The openly gay British musician interrupts his own show to say that he's 'deeply saddened and shocked' over the anti-gay law which he calls 'inhumane' and 'isolating.'
Sir Elton John did use his concert in Russia as an opportunity to criticize the country's controversial law which bans the "propaganda of homosexuality" to minors. During a Friday, December 6 show in Moscow, the openly gay British musician interrupted his own gig to voice his opinion about the legislation.
"I am deeply saddened and shocked over the current legislation that is now in place against the [homosexual] community here in Russia," John, who is in a civil partnership with filmmaker David Furnish, said. "In my opinion, it is inhumane and it is isolating. Harmony is what makes a happy family and a strong society."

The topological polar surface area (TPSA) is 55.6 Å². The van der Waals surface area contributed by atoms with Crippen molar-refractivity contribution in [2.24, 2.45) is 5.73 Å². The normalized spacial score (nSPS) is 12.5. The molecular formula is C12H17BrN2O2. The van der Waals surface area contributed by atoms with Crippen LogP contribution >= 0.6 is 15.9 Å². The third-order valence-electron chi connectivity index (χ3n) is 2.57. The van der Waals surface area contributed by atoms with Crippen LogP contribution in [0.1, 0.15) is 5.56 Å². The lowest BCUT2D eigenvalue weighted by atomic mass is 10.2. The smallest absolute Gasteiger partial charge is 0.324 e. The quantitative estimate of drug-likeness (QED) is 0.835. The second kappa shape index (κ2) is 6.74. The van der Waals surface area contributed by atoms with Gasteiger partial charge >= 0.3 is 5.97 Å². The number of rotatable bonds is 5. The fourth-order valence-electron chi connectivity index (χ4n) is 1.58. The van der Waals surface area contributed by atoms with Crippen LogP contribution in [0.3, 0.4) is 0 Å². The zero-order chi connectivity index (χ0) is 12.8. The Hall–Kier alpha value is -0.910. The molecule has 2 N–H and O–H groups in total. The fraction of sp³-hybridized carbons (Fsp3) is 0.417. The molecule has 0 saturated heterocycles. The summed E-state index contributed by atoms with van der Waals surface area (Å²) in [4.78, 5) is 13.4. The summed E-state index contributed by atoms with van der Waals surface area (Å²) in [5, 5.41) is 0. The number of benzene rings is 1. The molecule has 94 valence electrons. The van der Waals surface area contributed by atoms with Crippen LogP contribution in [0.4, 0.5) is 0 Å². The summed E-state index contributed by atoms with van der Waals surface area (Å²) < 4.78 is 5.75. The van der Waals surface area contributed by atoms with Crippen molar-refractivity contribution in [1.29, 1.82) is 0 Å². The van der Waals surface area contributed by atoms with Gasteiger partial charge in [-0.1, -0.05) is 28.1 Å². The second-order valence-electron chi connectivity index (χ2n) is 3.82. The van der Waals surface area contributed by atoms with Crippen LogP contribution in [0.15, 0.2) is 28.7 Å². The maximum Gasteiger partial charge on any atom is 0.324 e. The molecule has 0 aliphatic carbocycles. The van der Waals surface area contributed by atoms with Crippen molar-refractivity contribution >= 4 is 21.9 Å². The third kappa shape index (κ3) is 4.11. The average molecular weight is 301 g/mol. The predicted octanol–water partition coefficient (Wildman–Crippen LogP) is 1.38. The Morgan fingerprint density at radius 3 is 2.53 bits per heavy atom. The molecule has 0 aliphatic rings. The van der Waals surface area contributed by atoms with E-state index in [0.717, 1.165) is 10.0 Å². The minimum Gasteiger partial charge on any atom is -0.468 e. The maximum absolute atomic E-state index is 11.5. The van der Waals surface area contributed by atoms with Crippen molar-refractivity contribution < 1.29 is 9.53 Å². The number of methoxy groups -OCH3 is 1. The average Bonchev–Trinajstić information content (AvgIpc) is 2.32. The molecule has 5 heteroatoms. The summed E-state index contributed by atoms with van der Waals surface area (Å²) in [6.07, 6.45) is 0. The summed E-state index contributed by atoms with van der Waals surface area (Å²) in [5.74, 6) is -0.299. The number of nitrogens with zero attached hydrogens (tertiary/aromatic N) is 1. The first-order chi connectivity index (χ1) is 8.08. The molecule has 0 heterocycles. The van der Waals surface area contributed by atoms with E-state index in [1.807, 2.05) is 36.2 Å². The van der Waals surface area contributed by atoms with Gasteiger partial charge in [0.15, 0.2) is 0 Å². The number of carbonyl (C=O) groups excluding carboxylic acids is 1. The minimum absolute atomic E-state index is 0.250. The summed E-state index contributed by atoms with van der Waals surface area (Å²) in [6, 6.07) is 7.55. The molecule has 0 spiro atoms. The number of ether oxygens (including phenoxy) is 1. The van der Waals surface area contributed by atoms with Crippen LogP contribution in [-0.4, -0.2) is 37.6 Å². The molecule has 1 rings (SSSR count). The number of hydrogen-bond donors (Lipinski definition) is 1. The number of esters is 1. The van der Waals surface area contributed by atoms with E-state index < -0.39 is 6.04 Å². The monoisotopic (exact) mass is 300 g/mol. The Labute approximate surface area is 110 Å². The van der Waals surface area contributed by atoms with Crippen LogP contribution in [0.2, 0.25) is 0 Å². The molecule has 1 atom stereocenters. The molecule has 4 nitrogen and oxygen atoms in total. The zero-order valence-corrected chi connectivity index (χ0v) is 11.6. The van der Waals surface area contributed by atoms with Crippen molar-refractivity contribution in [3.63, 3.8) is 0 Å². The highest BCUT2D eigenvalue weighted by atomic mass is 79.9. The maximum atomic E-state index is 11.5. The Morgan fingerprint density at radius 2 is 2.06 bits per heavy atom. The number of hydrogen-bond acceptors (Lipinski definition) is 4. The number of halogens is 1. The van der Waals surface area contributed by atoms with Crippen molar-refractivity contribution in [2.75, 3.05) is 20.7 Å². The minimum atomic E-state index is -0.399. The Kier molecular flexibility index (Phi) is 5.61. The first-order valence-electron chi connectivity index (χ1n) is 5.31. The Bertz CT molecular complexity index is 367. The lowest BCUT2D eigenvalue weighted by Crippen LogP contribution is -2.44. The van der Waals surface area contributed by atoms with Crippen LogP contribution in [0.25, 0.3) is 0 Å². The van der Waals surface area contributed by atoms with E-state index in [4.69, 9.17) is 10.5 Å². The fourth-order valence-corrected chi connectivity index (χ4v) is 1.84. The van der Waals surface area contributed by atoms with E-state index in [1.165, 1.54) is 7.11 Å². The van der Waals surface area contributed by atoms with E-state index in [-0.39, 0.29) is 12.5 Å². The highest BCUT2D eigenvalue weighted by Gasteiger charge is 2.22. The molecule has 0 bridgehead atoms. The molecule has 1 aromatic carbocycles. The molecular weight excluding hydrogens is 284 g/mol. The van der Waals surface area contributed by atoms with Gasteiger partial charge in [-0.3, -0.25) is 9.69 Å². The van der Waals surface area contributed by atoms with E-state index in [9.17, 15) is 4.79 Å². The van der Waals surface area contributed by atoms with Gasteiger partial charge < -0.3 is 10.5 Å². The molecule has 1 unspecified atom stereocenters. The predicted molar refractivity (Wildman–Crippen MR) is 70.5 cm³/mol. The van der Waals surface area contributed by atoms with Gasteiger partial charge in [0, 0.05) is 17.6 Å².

However, John was careful enough not to criticize Vladimir Putin, the president of Russia who signed the anti-gay law last year.
John ended his speech by dedicating his concert to Vladislav Tornovoi, a 23-year-old man who was murdered in the southern city of Volgograd earlier this year for allegedly being gay. The star was expected to make similar move against the law when he performed another show at Volga city of Kazan on Saturday.
Earlier this month, Russian media reported that John's two shows in the country were "on the verge of collapse" after the singer insisted that he wanted to use it as a platform to express his solidarity with the country's gay community. The organizers later said that the shows would "go ahead as planned."